FLARE 2010 - 'Hot!' by Koo Chia Meng

For how loud its title screams, Hot! barely makes a strong statement. It tries to yell, but instead goes out with a whimper.

With the title blaring out connotations of sex, the promotional images more than confirm the theme of sex in the film. However, the exploration of sex in the film is done blatantly, inadequately, and almost gratuitously on the part of the director. While the film is rife with homoeroticism, one fails to see the point of it. The film plays out like a well produced soft-porn feature, with scantily clad men and women hovering all over the mansion and the pool.

A death (which is suspected by the police to be a murder) that takes place in the pool is supposed to serve as a catalyst to bring to light the personal struggles of the three main characters. The so-called discoveries of the characters’ struggles, however, are poor explored or explained. The three main characters are also inadequately fleshed out, and it is hard to have any sort of emotional connection with any of the leads, which is an instant disaster for any film that is character-driven.

Perhaps the director was trying to explore and push sexual boundaries. The camera constantly fixates on lingering looks and gentle touching between varied parties, and sex is the way the film establishes human connection. An example is when Josh tries to resuscitate the victim – when he executes CPR on the victim, his mouth stays on the victim’s mouth, almost as if he was kissing him.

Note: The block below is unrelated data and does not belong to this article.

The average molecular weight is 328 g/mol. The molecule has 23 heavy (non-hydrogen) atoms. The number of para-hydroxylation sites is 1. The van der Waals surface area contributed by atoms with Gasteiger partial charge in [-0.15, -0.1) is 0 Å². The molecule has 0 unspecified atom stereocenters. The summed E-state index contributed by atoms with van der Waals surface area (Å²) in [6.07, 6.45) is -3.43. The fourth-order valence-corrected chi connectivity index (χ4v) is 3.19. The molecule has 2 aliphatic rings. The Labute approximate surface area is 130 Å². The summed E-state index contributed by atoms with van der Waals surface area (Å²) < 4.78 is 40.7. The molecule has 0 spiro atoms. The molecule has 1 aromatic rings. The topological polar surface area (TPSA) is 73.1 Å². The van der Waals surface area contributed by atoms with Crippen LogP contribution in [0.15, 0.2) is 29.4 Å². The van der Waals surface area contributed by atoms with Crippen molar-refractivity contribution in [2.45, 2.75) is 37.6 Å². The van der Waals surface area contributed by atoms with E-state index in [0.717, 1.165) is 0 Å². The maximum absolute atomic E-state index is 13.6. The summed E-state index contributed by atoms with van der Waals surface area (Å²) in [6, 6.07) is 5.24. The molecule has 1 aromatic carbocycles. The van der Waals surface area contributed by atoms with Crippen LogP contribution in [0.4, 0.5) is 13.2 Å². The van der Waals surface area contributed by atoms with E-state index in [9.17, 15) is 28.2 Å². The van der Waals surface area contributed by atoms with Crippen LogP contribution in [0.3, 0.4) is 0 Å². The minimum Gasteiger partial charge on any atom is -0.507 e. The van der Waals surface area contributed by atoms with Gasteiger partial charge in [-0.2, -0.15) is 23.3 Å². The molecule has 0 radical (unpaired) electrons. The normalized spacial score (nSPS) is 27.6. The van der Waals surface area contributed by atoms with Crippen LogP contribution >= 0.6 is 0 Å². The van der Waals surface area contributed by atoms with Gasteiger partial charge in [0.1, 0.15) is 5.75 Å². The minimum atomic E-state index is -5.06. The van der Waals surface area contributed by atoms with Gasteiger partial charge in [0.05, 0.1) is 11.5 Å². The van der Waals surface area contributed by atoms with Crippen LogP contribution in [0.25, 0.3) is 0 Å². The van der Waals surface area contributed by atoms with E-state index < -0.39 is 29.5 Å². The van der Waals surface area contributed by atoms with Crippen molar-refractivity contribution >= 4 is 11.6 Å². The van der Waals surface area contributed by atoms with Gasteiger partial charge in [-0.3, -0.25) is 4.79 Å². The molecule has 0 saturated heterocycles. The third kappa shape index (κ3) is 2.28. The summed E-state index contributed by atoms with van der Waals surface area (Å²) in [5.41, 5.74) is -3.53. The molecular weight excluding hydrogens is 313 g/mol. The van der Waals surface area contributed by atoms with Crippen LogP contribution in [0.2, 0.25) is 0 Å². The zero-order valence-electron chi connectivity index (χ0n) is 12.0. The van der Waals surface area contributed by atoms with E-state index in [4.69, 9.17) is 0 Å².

The film seems to hint that Josh may have feelings or an attraction towards the victim, or perhaps even experiences homosexual attractions as suggested in the scene in the toilet, but this in itself is barely a statement anymore in local cinema and cannot be something an entire film hinges on.

The surveillance footage of the main characters being interrogated is also a curious addition. It does add a voyeuristic slant to the film, but the purpose of this remains vague. It fails to make us relate better to the characters, but instead objectifies them even more. The result is a well packaged, well produced film, but one that is void of emotional resonance and connection.

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